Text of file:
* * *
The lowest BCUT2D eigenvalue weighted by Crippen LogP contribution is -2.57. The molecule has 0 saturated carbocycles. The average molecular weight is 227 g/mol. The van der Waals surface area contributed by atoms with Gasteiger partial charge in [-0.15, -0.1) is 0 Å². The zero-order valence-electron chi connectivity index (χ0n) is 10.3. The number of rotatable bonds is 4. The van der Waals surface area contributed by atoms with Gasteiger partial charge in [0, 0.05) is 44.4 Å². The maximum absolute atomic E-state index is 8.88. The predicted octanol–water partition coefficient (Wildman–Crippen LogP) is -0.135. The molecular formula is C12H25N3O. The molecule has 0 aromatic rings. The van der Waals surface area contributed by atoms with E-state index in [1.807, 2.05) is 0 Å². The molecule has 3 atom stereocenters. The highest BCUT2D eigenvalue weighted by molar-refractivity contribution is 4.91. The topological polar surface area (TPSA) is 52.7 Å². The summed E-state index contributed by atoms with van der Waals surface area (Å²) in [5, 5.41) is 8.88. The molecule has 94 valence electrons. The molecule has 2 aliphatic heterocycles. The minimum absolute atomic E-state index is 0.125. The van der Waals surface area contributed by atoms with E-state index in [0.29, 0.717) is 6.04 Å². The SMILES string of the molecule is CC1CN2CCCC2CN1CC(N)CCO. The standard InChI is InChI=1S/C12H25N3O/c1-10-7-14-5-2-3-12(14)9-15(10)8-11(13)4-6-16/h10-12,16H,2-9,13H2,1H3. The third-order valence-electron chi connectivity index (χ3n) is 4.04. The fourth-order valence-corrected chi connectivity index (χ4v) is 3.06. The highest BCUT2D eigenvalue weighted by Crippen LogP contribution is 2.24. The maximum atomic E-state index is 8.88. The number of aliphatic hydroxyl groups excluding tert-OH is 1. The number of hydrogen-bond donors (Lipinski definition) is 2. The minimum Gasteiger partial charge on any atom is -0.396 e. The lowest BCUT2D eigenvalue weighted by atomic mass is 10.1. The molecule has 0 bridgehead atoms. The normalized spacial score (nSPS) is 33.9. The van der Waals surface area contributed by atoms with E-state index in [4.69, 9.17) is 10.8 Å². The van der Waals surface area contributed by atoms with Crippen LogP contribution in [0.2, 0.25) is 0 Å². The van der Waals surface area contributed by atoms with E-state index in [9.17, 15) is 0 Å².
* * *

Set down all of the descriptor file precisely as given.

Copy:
The lowest BCUT2D eigenvalue weighted by Crippen LogP contribution is -2.57. The molecule has 0 saturated carbocycles. The average molecular weight is 227 g/mol. The van der Waals surface area contributed by atoms with Gasteiger partial charge in [-0.15, -0.1) is 0 Å². The zero-order valence-electron chi connectivity index (χ0n) is 10.3. The number of rotatable bonds is 4. The van der Waals surface area contributed by atoms with Gasteiger partial charge in [0, 0.05) is 44.4 Å². The maximum absolute atomic E-state index is 8.88. The predicted octanol–water partition coefficient (Wildman–Crippen LogP) is -0.135. The molecular formula is C12H25N3O. The molecule has 0 aromatic rings. The van der Waals surface area contributed by atoms with E-state index in [1.807, 2.05) is 0 Å². The molecule has 3 atom stereocenters. The highest BCUT2D eigenvalue weighted by molar-refractivity contribution is 4.91. The topological polar surface area (TPSA) is 52.7 Å². The summed E-state index contributed by atoms with van der Waals surface area (Å²) in [5, 5.41) is 8.88. The molecule has 94 valence electrons. The molecule has 2 aliphatic heterocycles. The minimum absolute atomic E-state index is 0.125. The van der Waals surface area contributed by atoms with E-state index in [0.29, 0.717) is 6.04 Å². The SMILES string of the molecule is CC1CN2CCCC2CN1CC(N)CCO. The standard InChI is InChI=1S/C12H25N3O/c1-10-7-14-5-2-3-12(14)9-15(10)8-11(13)4-6-16/h10-12,16H,2-9,13H2,1H3. The third-order valence-electron chi connectivity index (χ3n) is 4.04. The fourth-order valence-corrected chi connectivity index (χ4v) is 3.06. The highest BCUT2D eigenvalue weighted by Crippen LogP contribution is 2.24. The maximum atomic E-state index is 8.88. The number of aliphatic hydroxyl groups excluding tert-OH is 1. The number of hydrogen-bond donors (Lipinski definition) is 2. The minimum Gasteiger partial charge on any atom is -0.396 e. The lowest BCUT2D eigenvalue weighted by atomic mass is 10.1. The molecule has 0 bridgehead atoms. The normalized spacial score (nSPS) is 33.9. The van der Waals surface area contributed by atoms with E-state index in [4.69, 9.17) is 10.8 Å². The van der Waals surface area contributed by atoms with Crippen LogP contribution in [0.2, 0.25) is 0 Å². The van der Waals surface area contributed by atoms with E-state index in [9.17, 15) is 0 Å².